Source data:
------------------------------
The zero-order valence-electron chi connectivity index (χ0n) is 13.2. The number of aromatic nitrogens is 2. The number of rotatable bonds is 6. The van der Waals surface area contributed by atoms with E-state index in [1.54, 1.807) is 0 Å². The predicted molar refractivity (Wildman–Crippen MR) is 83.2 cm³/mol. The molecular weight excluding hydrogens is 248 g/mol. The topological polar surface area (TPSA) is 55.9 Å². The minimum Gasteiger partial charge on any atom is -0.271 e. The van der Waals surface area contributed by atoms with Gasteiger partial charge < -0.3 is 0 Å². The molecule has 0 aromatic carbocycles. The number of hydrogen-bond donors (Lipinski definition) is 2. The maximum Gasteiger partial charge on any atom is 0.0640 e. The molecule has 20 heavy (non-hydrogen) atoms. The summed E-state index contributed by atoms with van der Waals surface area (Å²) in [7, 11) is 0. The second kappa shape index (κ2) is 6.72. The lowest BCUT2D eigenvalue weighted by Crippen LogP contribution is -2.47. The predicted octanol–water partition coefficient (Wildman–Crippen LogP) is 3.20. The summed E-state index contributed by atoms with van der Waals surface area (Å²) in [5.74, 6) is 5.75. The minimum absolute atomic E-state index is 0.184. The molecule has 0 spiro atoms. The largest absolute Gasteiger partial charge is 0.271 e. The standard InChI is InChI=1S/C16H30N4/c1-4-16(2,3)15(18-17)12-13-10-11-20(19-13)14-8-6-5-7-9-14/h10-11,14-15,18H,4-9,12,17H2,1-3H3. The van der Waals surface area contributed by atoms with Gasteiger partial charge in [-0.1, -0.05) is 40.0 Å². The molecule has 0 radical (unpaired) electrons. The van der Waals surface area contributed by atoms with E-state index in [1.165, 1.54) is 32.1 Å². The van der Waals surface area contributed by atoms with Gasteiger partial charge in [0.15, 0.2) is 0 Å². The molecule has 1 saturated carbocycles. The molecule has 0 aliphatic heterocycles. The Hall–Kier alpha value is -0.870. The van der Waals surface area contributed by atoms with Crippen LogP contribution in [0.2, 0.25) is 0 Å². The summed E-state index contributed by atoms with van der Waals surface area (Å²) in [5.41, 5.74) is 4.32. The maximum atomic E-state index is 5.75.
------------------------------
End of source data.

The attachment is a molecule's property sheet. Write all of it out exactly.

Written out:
The zero-order valence-electron chi connectivity index (χ0n) is 13.2. The number of aromatic nitrogens is 2. The number of rotatable bonds is 6. The van der Waals surface area contributed by atoms with E-state index in [1.54, 1.807) is 0 Å². The predicted molar refractivity (Wildman–Crippen MR) is 83.2 cm³/mol. The molecular weight excluding hydrogens is 248 g/mol. The topological polar surface area (TPSA) is 55.9 Å². The minimum Gasteiger partial charge on any atom is -0.271 e. The van der Waals surface area contributed by atoms with Gasteiger partial charge < -0.3 is 0 Å². The molecule has 0 aromatic carbocycles. The number of hydrogen-bond donors (Lipinski definition) is 2. The maximum Gasteiger partial charge on any atom is 0.0640 e. The molecule has 20 heavy (non-hydrogen) atoms. The summed E-state index contributed by atoms with van der Waals surface area (Å²) in [7, 11) is 0. The second kappa shape index (κ2) is 6.72. The lowest BCUT2D eigenvalue weighted by Crippen LogP contribution is -2.47. The predicted octanol–water partition coefficient (Wildman–Crippen LogP) is 3.20. The summed E-state index contributed by atoms with van der Waals surface area (Å²) in [5.74, 6) is 5.75. The minimum absolute atomic E-state index is 0.184. The molecule has 0 spiro atoms. The largest absolute Gasteiger partial charge is 0.271 e. The standard InChI is InChI=1S/C16H30N4/c1-4-16(2,3)15(18-17)12-13-10-11-20(19-13)14-8-6-5-7-9-14/h10-11,14-15,18H,4-9,12,17H2,1-3H3. The van der Waals surface area contributed by atoms with Gasteiger partial charge in [-0.1, -0.05) is 40.0 Å². The molecule has 0 radical (unpaired) electrons. The van der Waals surface area contributed by atoms with E-state index in [1.165, 1.54) is 32.1 Å². The van der Waals surface area contributed by atoms with Gasteiger partial charge in [0.15, 0.2) is 0 Å². The molecule has 1 saturated carbocycles. The molecule has 0 aliphatic heterocycles. The Hall–Kier alpha value is -0.870. The van der Waals surface area contributed by atoms with Crippen LogP contribution in [0.2, 0.25) is 0 Å². The summed E-state index contributed by atoms with van der Waals surface area (Å²) in [5.41, 5.74) is 4.32. The maximum atomic E-state index is 5.75.